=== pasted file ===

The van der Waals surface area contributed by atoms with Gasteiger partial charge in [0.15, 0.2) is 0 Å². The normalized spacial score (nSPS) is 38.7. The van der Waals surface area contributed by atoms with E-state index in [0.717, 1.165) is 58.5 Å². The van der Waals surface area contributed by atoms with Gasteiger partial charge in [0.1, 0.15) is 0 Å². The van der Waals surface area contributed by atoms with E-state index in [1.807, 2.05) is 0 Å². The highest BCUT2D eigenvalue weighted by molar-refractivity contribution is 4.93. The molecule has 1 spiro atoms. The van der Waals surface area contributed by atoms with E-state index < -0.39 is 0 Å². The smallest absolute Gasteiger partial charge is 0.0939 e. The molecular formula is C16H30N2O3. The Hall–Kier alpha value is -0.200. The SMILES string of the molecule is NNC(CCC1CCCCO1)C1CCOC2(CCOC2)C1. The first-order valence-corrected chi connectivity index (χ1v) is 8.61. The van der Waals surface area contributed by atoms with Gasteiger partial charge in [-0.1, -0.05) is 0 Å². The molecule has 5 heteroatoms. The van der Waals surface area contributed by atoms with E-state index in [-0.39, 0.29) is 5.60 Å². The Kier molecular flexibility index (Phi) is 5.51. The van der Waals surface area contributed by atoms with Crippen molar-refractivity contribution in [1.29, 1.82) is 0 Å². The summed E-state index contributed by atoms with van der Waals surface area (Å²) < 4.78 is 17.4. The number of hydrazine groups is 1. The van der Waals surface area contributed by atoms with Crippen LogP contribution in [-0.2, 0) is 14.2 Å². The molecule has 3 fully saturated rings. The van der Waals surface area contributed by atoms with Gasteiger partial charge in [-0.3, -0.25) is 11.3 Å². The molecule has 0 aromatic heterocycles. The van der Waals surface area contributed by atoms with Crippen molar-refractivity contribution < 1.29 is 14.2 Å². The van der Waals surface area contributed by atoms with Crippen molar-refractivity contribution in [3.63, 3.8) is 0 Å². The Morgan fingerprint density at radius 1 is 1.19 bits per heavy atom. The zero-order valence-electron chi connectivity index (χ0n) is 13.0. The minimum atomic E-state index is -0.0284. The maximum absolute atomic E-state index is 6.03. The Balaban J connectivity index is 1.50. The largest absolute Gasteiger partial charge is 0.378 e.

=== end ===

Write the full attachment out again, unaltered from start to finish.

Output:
The van der Waals surface area contributed by atoms with Gasteiger partial charge in [0.15, 0.2) is 0 Å². The normalized spacial score (nSPS) is 38.7. The van der Waals surface area contributed by atoms with E-state index in [0.717, 1.165) is 58.5 Å². The van der Waals surface area contributed by atoms with Gasteiger partial charge in [0.1, 0.15) is 0 Å². The van der Waals surface area contributed by atoms with E-state index in [1.807, 2.05) is 0 Å². The highest BCUT2D eigenvalue weighted by molar-refractivity contribution is 4.93. The molecule has 1 spiro atoms. The van der Waals surface area contributed by atoms with E-state index < -0.39 is 0 Å². The smallest absolute Gasteiger partial charge is 0.0939 e. The molecular formula is C16H30N2O3. The Hall–Kier alpha value is -0.200. The SMILES string of the molecule is NNC(CCC1CCCCO1)C1CCOC2(CCOC2)C1. The first-order valence-corrected chi connectivity index (χ1v) is 8.61. The van der Waals surface area contributed by atoms with Gasteiger partial charge in [-0.1, -0.05) is 0 Å². The molecule has 5 heteroatoms. The van der Waals surface area contributed by atoms with E-state index in [-0.39, 0.29) is 5.60 Å². The Kier molecular flexibility index (Phi) is 5.51. The van der Waals surface area contributed by atoms with Crippen molar-refractivity contribution in [1.29, 1.82) is 0 Å². The summed E-state index contributed by atoms with van der Waals surface area (Å²) < 4.78 is 17.4. The number of hydrazine groups is 1. The van der Waals surface area contributed by atoms with Crippen LogP contribution in [-0.2, 0) is 14.2 Å². The molecule has 3 fully saturated rings. The van der Waals surface area contributed by atoms with Gasteiger partial charge in [-0.3, -0.25) is 11.3 Å². The molecule has 0 aromatic heterocycles. The van der Waals surface area contributed by atoms with Crippen molar-refractivity contribution < 1.29 is 14.2 Å². The van der Waals surface area contributed by atoms with Crippen molar-refractivity contribution in [3.63, 3.8) is 0 Å². The Morgan fingerprint density at radius 1 is 1.19 bits per heavy atom. The zero-order valence-electron chi connectivity index (χ0n) is 13.0. The minimum atomic E-state index is -0.0284. The maximum absolute atomic E-state index is 6.03. The Balaban J connectivity index is 1.50. The largest absolute Gasteiger partial charge is 0.378 e.